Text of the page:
This exercise encompasses one of the most fundamental skills in regards to practicing meditation.
Your ability to remain aware of your senses in the present moment.
It’s a skill which will form the foundation of almost all the practices on this website, in particular the introspection aspect of these practices i.e. how these exercises make you feel as you practice them.
The interesting thing about this exercise is that despite the inherent simplicity of what it is, it’s an exercise most people struggle with.
In part, because of the great amount of misunderstanding and confusion surrounding what ‘observation’ truly is.
And this happens for a number of reasons.
For starters, we severely overcomplicate what it is, thinking it must be so much more than simply paying attention to what we're feeling.
Instead, we develop this idea that it must be this highly-trained skill that only Bhuddist monks can attain following years of practice in a remote location.
So what ends up happening is put all this effort and strain into trying to develop this ‘zen-like’ state of mind, which ends up exhausting us more than it does helping us.
We become so distracted in the expectation of what observation should be, that we ironically spend all our mental effort judging and feeling pressured, rather than observing at all.
So let’s change that.
To put it into the most simple terms I know how.
Observation is nothing more than paying attention to your senses.
If you’re at a cafe for example, it means paying attention to the sounds of the people chatting around you, what the atmosphere around you smells like etc.
Because when you think about it, you’re already observing reality.
You’re already breathing. You’re already blinking. You’re already seeing.
You simply haven’t applied that extra step of making yourself aware of all those things which you are currently doing.
It’s literally that simple.
You don’t need to attempt to find something that’s not there, nor even manipulate your interpretation of what you’re feeling or thinking via thought or judgement.
Instead, it’s about noticing your surroundings, thoughts and feelings, in addition to any particular reactions you may be having to those aspects of your reality. Hell, perhaps you’re not even thinking or feeling at all?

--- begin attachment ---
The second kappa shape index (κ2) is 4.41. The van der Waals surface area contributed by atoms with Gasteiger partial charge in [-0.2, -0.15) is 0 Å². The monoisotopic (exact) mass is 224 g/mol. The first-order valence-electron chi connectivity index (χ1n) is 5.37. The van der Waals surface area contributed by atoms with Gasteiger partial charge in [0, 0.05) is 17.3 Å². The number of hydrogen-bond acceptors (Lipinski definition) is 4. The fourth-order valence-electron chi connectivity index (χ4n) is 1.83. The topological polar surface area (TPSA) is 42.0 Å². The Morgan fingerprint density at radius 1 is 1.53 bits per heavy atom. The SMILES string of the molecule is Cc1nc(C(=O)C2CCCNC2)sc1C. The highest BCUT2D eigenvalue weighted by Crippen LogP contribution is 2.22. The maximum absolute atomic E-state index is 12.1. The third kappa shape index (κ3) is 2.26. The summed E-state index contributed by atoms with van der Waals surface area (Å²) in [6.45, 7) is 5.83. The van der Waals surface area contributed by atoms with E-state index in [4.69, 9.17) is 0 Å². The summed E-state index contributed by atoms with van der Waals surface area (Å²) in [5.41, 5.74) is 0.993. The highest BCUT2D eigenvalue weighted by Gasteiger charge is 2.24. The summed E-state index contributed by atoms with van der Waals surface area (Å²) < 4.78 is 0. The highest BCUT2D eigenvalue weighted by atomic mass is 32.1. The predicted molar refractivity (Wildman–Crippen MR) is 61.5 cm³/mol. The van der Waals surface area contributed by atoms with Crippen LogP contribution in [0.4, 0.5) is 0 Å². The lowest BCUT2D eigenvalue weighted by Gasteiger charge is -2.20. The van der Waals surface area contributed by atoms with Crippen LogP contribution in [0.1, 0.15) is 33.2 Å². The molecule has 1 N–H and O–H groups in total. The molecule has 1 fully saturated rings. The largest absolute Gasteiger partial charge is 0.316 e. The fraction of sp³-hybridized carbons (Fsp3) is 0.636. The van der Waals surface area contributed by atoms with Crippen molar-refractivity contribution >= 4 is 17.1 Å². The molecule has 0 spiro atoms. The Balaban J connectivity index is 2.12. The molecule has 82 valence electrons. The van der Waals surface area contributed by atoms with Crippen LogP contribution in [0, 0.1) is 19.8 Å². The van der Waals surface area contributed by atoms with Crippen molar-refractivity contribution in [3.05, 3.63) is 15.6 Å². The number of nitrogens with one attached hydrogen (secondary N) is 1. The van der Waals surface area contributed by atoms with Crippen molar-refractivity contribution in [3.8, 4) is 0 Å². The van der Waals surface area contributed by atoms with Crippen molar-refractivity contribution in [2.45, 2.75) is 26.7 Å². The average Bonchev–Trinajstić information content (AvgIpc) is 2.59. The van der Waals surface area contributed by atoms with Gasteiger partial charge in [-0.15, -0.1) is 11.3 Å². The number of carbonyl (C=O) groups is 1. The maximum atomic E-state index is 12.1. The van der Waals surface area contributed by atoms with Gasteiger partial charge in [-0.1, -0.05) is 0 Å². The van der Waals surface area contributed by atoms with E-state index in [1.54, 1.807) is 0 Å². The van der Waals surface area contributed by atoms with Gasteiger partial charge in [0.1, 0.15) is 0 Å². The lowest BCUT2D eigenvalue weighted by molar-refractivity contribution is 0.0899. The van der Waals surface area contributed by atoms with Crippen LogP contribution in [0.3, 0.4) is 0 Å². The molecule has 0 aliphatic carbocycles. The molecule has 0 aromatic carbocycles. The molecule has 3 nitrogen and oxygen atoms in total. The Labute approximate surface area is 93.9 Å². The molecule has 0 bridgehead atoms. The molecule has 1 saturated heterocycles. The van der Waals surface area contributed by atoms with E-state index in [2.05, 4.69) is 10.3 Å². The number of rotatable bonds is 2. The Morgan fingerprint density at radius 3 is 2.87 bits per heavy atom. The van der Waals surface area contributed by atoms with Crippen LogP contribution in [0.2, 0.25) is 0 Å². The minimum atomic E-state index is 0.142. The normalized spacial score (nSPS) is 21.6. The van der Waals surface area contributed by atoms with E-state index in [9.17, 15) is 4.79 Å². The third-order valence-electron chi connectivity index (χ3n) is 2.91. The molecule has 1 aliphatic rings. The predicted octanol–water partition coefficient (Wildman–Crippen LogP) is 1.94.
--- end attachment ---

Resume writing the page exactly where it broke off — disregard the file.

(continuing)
That’s for you to discover.
Where I personally feel a lot of people explaining observation go wrong, is that they focus on this whole "really try to empty your thoughts" or "attempt to refrain from judgement" mindset.
Because it essentially implies that you have to do “more” to somehow achieve what is effectively an empty state of mind.
Which doesn’t make any sense, and is even contradictory.
You don’t have to change anything. Observation isn’t about changing anything or setting expectations. It’s the exact opposite of that.
Instead, it’s about observing what you’re currently sensing via your thoughts and emotions.
So don’t worry about trying to prevent your thoughts, or getting frustrating if you can’t stop thinking.
That’s precisely the problem we’re trying to address, and the way we do that is by focusing on the task at hand, which is observation itself.
Another important thing to keep in mind is that we're not necessarily attempting to 'achieve' anything with observation.
Instead, what we’re doing is exploring.
We’re exploring how we feel, how we think, as well as discovering what we personally find enjoyable and empowering.
So that we can better understand ourselves.
This exercise is outrageously simple.
Observe your senses.
Observe what you’re feeling. Observe what you’re thinking. Observe what’s around you.
The world is your oyster.
Observe all the various interactions that are taking place in your mind.
It’s about sitting there (or standing, or walking, or whatever you happen to be doing) and paying attention to what you’re sensing, whether it be thought, emotion or absolutely nothing at all.
And remember, you’re not attempting to change anything here. Instead you’re merely keeping note and acknowledging the cloud of sensation that is your reality.
Certainly, you may struggle with it initially.
Which is to say that you may not be used to simply observing, and instead be in a constant state of reaction and judgement.
That’s okay too. It’s why we’re practicing this exercise, so we can improve and develop these skills.
So don’t be alarmed if you find observation to be difficult.
There’s always a first for everything.